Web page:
In total, Harrison was credited with 13 sacks, 25.5 TFL, 11 passes defended, and 5 forced fumbles as a Buckeye. His numbers might not look great spread across 46 games, but the newly drafted Falcon only started 28 of those contests. And let’s be honest, Ohio State’s defense as a whole was not great for the majority of Harrison’s career. Perhaps he should shoulder some of the blame for their performance, but if paired with a subpar interior unit and sieve-like secondary, I don’t think that Harrison or many other pass rushers would resemble peak Lawrence Taylor on the football field.
Nor do I think that Harrison surrounded by better talent would ever resemble the peak LT out there. But I do buy into the former’s size, raw skill, and potential as a late bloomer. We have seen dozens of NFL players not hit their stride until 25, 26, or even 30 years of age, and I believe that Harrison can be one of those guys. He might lack sudden burst and a refined set of pass-rushing maneuvers, but he also boasts certain attributes that cannot be taught or coached: an athletic 6-foot-6 frame and a wingspan that rivals that of the wandering albatross.
Simply put, Harrison fits the mold of a pass rusher coaches would create in a lab. His future NFL success (or lack thereof) comes down to whether he can put his size, talent, skills, and work ethic together like a complicated puzzle... Consistently, and while other big, scary men are trying to block the former Buckeye into oblivion. Certainly not an easy task.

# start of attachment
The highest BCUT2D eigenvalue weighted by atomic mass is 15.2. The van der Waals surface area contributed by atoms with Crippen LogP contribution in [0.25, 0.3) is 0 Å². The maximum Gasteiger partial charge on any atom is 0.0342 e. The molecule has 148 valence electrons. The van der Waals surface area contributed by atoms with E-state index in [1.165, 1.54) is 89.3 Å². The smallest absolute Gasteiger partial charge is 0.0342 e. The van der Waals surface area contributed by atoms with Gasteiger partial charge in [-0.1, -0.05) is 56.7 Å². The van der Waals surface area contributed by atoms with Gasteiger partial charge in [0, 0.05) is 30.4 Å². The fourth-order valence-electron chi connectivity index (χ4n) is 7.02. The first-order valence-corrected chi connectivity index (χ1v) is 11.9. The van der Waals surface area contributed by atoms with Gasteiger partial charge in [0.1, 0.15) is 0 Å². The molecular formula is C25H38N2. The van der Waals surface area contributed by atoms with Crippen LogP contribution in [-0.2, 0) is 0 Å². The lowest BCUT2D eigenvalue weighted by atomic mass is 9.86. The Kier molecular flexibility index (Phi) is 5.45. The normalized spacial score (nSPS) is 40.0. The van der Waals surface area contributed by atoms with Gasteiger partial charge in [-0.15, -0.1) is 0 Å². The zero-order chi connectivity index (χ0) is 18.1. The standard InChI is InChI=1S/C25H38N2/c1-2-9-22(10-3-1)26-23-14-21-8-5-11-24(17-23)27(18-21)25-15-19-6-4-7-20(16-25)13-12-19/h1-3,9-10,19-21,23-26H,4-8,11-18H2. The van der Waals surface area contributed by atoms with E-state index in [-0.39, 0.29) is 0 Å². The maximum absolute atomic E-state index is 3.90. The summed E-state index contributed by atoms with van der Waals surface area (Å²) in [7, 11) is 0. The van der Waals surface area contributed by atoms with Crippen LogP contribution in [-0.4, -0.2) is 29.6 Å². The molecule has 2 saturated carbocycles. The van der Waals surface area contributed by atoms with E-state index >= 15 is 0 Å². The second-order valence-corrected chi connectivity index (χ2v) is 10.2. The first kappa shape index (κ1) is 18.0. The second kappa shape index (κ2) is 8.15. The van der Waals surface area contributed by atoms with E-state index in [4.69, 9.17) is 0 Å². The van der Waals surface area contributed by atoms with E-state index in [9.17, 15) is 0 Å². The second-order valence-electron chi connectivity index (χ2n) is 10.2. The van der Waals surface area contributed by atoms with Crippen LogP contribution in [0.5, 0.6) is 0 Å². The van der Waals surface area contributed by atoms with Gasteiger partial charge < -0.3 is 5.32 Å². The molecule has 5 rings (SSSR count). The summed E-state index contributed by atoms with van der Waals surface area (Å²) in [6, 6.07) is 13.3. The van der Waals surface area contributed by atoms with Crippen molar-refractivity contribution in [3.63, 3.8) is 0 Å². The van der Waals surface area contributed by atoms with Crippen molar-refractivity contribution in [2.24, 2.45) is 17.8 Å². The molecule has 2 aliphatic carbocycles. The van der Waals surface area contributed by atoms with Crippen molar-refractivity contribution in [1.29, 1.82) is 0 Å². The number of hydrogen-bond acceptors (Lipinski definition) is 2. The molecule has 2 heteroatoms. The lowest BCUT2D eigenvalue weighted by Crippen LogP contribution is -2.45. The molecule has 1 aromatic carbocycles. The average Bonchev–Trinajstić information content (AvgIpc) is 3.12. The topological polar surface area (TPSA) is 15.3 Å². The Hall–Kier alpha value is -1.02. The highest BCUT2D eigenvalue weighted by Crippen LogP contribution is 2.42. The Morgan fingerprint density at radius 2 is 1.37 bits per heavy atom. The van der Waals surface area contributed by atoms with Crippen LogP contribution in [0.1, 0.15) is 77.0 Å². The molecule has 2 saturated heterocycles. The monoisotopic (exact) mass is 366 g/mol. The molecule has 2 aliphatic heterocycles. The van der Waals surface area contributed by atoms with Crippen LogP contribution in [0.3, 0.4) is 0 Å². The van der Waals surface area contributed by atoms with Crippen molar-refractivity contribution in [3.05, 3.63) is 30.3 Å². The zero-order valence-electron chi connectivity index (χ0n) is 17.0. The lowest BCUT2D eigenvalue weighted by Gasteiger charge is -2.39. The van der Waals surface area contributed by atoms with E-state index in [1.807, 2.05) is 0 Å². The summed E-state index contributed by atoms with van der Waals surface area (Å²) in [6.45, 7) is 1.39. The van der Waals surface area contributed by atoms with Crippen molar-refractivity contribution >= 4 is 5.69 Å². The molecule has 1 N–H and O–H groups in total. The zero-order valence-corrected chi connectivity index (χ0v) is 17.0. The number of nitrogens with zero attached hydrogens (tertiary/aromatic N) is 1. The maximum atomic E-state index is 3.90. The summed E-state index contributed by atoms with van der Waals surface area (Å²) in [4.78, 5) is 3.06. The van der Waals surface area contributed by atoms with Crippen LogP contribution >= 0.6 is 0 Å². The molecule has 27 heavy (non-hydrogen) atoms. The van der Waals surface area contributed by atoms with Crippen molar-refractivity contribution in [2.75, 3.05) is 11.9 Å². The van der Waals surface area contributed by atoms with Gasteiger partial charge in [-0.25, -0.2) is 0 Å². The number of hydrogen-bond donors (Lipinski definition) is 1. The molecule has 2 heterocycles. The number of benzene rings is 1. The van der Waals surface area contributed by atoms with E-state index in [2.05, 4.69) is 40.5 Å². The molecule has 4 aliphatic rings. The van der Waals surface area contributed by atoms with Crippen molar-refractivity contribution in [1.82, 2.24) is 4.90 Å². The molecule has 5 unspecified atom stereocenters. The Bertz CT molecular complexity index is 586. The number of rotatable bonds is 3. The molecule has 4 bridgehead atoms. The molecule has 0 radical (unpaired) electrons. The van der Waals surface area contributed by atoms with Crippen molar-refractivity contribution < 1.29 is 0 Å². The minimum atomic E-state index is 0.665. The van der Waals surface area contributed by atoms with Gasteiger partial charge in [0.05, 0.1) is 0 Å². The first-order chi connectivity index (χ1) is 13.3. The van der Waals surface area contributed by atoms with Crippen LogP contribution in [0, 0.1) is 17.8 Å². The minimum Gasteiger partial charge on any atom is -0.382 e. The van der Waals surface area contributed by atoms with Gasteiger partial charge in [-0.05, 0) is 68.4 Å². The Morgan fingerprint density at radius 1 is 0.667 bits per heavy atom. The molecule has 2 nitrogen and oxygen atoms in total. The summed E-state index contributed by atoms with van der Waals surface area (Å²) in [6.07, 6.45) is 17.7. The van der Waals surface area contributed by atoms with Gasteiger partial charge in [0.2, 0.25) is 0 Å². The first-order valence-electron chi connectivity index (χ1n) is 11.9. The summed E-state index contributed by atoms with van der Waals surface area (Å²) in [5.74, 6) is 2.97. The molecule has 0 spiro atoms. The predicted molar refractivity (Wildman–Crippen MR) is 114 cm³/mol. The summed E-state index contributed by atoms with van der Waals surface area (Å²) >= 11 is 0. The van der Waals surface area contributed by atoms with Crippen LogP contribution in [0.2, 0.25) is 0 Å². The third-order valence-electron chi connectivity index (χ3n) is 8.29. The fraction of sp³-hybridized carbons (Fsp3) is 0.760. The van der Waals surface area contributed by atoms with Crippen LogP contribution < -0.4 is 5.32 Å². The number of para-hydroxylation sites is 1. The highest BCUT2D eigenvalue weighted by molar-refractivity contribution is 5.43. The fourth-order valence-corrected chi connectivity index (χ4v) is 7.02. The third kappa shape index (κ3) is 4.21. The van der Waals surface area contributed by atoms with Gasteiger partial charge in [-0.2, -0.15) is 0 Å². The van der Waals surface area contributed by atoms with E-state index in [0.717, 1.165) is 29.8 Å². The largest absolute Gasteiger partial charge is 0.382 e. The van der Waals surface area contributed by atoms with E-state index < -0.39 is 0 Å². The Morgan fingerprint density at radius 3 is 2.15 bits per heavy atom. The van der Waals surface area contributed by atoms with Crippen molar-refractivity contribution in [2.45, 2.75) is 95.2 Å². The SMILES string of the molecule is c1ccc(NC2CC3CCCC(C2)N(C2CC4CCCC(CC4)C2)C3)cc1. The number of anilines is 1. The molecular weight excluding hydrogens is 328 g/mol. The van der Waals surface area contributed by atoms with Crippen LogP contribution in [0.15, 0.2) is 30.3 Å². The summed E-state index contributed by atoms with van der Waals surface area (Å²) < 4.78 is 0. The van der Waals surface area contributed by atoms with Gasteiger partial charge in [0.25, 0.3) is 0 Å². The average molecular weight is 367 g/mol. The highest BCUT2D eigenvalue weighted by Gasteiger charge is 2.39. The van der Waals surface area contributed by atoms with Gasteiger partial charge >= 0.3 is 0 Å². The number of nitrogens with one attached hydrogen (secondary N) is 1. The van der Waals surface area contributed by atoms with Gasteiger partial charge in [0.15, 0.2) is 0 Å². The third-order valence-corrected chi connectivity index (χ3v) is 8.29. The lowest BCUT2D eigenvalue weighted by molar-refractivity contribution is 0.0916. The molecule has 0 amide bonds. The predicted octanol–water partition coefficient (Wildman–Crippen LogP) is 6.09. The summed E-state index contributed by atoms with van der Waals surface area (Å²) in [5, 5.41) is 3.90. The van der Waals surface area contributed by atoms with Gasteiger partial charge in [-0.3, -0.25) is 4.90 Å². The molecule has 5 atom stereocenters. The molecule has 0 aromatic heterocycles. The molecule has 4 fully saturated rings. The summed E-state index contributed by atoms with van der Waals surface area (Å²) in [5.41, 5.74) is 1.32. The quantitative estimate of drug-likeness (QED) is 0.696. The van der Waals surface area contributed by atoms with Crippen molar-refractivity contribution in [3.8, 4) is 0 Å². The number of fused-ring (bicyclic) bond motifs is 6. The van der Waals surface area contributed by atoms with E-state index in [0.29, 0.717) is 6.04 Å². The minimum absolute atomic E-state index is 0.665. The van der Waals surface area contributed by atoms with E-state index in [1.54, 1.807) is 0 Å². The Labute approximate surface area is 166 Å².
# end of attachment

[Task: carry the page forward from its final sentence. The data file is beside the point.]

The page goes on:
Zach Harrison was a top prep recruit and he flashed that ability down the stretch as a senior. Needs coached up but the traits are still there. Falcons new DC Ryan Nielsen developed Trey Hendrickson in NOLA. #Falcons— Matt Miller (@nfldraftscout) April 29, 2023
But the pieces of said puzzle absolutely exist. Harrison has them. And the Falcons should have plenty of motivation to coach him up, get him on the field early, and see what happens. Because they are not a great football team. Furthermore, they lack pass-rushing juice, and Harrison has shown both a willingness and an ability to get after the QB from multiple positions.
Ohio State fans watched him play inside, outside, and standing up, although the latter did not turn out so well. But Atlanta runs a 3-4 base and might want to experiment with Harrison as a stand-up rusher anyway. After all, blitzing as a 3-4 OLB is unlike anything he consistently did for the Buckeyes. Otherwise, he possesses ideal size for a 3-4 DE.
I am not convinced that Harrison is destined for NFL greatness or multiple Pro Bowls, but I do expect him to become a major contributor at the next level. He reminds me of players like Dre’Mont Jones and Jonathan Cooper, neither of whom dominated in Columbus but were consistent when healthy and flashed on occasion. Both also showed some potential to move around the field. Now Cooper is starting games at OLB (as a 7th-round draft pick) and Jones is thriving as a hybrid DL (thriving to the tune of a 51 million-dollar contract).
Zach Harrison may not have met your expectations as a Buckeye, but don’t discount what he did do, both on the field and off. And don’t be surprised if he excels in the NFL.